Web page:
Ridgefield schools eyeing 2012 bond vote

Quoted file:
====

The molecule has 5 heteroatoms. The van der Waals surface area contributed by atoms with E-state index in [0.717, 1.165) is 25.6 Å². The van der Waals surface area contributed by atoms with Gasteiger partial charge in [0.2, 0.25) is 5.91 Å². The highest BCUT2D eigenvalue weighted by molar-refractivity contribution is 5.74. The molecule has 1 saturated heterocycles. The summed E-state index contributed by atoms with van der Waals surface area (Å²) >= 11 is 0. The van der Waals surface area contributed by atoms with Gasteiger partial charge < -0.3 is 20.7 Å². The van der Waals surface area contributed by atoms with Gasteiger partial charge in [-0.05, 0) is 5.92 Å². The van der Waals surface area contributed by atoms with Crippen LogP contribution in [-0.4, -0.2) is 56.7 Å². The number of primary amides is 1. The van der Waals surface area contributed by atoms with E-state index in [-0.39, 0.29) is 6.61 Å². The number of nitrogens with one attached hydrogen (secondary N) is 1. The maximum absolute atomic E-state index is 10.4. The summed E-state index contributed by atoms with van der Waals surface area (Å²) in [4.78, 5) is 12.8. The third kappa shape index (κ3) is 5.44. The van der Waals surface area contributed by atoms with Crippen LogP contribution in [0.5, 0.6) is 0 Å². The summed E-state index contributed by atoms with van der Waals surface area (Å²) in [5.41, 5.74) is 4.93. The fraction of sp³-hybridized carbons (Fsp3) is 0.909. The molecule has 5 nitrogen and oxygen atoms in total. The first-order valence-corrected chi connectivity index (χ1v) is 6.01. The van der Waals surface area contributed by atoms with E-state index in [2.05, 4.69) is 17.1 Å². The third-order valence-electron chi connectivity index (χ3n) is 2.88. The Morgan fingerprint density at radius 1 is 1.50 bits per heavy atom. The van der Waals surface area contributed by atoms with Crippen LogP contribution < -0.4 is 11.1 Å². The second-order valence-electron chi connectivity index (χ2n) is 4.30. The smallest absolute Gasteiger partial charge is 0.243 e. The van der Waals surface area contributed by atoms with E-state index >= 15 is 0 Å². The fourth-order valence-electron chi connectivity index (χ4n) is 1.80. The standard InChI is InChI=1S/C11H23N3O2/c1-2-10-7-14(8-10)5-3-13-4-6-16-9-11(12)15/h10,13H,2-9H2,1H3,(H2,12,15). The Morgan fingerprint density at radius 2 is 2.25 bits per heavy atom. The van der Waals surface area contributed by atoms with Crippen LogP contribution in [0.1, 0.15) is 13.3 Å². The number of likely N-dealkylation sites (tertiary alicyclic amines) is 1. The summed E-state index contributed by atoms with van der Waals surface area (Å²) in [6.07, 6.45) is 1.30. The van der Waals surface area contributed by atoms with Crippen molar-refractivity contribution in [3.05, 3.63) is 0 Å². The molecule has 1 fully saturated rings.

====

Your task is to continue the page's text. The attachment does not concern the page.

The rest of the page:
As the city of Ridgefield has undergone population and business growth in recent years, its school system has remained the same. The district has not had a new school built since 1972. The last remodeling project came 18 years ago. Meanwhile, residents have passed only two bond measures for school upgrades in the past 20 years. The result of this troubling equation, officials said, is schools rife with overcrowding, portable classrooms used as a long-term solution and a lack of core facilities such as gyms and cafeterias. The school district also suffers from safety issues associated with buses and parents waiting in the same line after school, officials said.The school district needs an infusion of money to accommodate the student increase, officials said this week, but raising the money promises to be difficult. In the past 10 years, voters have rejected five bond proposals. District officials said a new bond would likely go before voters in early 2012, but have not determined how much money they would seek. Information discussed at a recent Ridgefield schools symposium suggested improvements could cost $39 million to $45 million.Ridgefield officials will discuss results from the symposium on district needs at an open house from 6-8 p.m. Thursday at the Ridgefield Community Center, 210 N. Main Ave.